ZFS Boot environments

Alain De Vos

Aspiring Daemon

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If I'm correct /var/db/mysql is by default part of default boot enviroments as used by tool beadm ?
Nothing wrong with the tool, but when your Database is part of boot system ...


New Member

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You could create a file system for MySQL to reside on separate from the root file system. It might even be a good idea for database optimization to use non-default ZFS settings.



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By default, yes. If you do a zfs list you see the datasets and any associated mountpoint. If there is not a specific dataset with distinct mountpoint, then yes it winds up effectively "off /" (poke around looking at zfs/zpool property canmount).
/usr is a dataset, has property canmount=no, so anything with a mountpoint of /usr/whatever is in the root dataset UNLESS you have a distinct dataset. /usr/home has it's own, so it's not part of root dataset. /usr/local does not by default, so it is part of the root dataset.

As for /var/db/mysql? The easiest thing to do would be create a dataset mounted at /var/db before installing mysql. But you sometimes need to be aware of any startup scripts.

Michael W Lucas & Allan Jude, "FreeBSD Mastery: Advanced ZFS" has a lot of good information about boot environments and specifically talks about MySQL and other databases.


Staff member

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You should create a separate dataset for MySQL databases and logs in any case, it needs a few specific settings to make MySQL perform a little better on ZFS.




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In a default setup, anything that resides on the zroot/ROOT/default filesystem will be included in boot environments. Some directories are excluded by default with their own ZFS datsets, such as /var/log, /var/mail, /usr/ports and of course /usr/home – basically, anything you see outside of zroot/ROOT in a zfs list.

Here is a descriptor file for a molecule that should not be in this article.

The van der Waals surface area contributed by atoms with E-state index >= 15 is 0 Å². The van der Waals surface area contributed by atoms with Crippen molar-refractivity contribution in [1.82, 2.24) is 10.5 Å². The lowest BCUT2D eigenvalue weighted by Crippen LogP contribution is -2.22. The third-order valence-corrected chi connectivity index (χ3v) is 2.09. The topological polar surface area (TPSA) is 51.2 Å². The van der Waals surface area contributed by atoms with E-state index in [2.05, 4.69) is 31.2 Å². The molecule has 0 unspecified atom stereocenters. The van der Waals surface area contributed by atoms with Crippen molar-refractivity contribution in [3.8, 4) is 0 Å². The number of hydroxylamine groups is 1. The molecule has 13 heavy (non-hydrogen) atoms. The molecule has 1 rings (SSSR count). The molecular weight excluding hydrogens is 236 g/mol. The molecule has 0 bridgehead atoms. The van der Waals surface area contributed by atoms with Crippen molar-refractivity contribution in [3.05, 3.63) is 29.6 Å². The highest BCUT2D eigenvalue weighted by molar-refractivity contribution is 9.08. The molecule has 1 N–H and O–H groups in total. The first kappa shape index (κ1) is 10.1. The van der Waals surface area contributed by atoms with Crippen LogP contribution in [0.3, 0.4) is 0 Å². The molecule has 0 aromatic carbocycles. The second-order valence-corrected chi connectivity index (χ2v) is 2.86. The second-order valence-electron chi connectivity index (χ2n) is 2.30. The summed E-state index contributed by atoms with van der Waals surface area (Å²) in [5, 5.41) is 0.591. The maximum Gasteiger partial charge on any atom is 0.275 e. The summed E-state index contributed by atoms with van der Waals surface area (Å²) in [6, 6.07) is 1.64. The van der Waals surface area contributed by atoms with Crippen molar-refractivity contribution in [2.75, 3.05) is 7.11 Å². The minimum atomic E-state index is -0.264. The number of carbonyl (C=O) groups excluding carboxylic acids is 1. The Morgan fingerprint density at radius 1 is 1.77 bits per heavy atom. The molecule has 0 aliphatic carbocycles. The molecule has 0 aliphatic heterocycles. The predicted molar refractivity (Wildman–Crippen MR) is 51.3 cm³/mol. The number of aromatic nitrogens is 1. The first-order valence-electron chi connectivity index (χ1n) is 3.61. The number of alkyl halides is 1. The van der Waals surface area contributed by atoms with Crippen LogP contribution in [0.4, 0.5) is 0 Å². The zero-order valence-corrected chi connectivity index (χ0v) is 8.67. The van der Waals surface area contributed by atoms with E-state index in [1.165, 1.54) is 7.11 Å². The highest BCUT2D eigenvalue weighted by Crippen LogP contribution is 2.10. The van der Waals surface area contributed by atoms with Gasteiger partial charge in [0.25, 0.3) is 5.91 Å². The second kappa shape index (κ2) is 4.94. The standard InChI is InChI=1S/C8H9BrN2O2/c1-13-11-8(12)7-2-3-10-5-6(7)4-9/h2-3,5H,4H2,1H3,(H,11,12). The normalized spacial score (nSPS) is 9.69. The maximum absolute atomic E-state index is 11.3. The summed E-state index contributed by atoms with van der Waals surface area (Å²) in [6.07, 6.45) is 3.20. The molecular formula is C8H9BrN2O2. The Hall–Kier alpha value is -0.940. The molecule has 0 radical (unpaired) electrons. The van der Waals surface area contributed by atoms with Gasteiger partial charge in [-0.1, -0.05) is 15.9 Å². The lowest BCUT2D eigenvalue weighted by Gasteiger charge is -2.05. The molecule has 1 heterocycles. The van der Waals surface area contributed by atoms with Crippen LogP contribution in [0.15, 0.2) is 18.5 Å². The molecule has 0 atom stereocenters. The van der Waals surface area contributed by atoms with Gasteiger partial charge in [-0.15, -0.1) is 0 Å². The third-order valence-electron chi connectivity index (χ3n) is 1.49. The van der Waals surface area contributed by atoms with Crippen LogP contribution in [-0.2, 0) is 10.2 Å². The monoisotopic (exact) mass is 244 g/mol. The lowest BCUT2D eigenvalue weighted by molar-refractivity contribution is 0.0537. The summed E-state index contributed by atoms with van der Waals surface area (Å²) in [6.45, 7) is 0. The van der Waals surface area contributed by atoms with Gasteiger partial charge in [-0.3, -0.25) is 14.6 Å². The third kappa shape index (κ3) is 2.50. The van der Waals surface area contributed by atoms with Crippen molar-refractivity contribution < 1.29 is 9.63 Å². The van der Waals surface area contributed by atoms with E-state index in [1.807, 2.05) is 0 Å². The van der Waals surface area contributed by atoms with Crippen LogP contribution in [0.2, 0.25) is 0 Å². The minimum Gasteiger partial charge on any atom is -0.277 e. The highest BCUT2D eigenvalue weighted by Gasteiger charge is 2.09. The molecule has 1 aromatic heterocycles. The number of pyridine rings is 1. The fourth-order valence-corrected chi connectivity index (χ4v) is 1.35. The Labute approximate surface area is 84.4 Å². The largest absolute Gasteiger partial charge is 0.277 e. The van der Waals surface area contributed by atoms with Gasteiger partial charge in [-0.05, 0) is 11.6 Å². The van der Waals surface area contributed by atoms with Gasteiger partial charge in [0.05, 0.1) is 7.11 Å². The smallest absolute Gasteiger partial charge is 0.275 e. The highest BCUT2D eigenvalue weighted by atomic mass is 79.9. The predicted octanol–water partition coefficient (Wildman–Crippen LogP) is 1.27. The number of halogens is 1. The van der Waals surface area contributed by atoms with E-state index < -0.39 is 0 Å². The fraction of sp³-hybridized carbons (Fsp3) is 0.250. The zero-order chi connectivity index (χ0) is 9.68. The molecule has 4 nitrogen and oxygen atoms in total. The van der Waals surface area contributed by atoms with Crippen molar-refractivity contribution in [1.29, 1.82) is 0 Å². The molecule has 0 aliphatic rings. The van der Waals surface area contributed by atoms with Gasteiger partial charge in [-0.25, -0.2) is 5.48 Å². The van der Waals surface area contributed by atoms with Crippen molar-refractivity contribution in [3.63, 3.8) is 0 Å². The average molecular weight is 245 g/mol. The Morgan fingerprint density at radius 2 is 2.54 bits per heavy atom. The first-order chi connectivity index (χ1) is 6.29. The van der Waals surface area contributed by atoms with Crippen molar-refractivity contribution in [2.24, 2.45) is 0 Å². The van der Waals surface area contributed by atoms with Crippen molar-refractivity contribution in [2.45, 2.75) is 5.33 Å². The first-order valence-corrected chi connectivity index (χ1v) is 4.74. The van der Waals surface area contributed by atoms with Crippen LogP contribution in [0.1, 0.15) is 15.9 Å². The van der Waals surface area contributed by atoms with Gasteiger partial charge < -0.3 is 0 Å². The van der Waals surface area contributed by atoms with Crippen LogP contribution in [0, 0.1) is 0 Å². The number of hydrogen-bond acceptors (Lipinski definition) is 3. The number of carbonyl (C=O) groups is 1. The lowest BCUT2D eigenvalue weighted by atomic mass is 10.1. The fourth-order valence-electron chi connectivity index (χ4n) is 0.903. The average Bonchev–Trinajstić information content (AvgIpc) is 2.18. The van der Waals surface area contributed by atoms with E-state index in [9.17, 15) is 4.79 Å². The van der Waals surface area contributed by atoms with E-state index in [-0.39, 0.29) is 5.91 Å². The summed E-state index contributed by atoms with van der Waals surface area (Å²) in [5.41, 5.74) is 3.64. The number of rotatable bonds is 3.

Since the default setup can't possibly take every application and its data storage locations into account, it is bound to miss some of them, and this is the case for MySQL databases.

To exclude such locations from boot environments, just create a separate dataset for them :)

Eric A. Borisch

Aspiring Daemon

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basically, anything you see outside of zroot/ROOT in a zfs list.
Well, the mounted things; for example, zroot/usr and zroot/var are by default not mounted, so only the explicit subtrees that have their own mounted filesystem are excluded from the BE:
$ zfs list -ro mounted,canmount,name,mountpoint
MOUNTED  CANMOUNT  NAME                               MOUNTPOINT
no       off       zroot                              /zroot
no       on        zroot/ROOT                         none
no       noauto    zroot/ROOT/13.0-RC5                /
yes      noauto    zroot/ROOT/13.0-RELEASE            /
no       off       zroot/empty                        /zroot/empty
yes      on        zroot/tmp                          /tmp
no       off       zroot/usr                          /usr
yes      on        zroot/usr/home                     /usr/home
yes      on        zroot/usr/obj                      /usr/obj
yes      on        zroot/usr/obj-ccache               /usr/obj-ccache
yes      on        zroot/usr/ports                    /usr/ports
yes      on        zroot/usr/ports/distfiles          /usr/ports/distfiles
yes      on        zroot/usr/src                      /usr/src
no       off       zroot/var                          /var
yes      on        zroot/var/audit                    /var/audit
yes      on        zroot/var/crash                    /var/crash
yes      on        zroot/var/log                      /var/log
yes      on        zroot/var/mail                     /var/mail
yes      on        zroot/var/synth                    /var/synth
yes      on        zroot/var/tmp                      /var/tmp

You can shutdown mysql and move the appropriate tree into its own dataset; something like:

service mysql-server stop
mv /var/db/mysql{,.orig}
zfs create -o canmount=off zroot/var/db  # for hierarchy, not a mounted filesystem
zfs create zroot/var/db/mysql
rsync -av /var/db/mysql{.orig,}/
service mysql-server start

With this, mysql's DB will be independent of BEs. I do this (not on the system above) with Samba, for example. (Otherwise AD membership stuff gets confused if I revert to an old dataset.) You can tune some of the properties for the mysql dataset(s) as mentioned by SirDice above.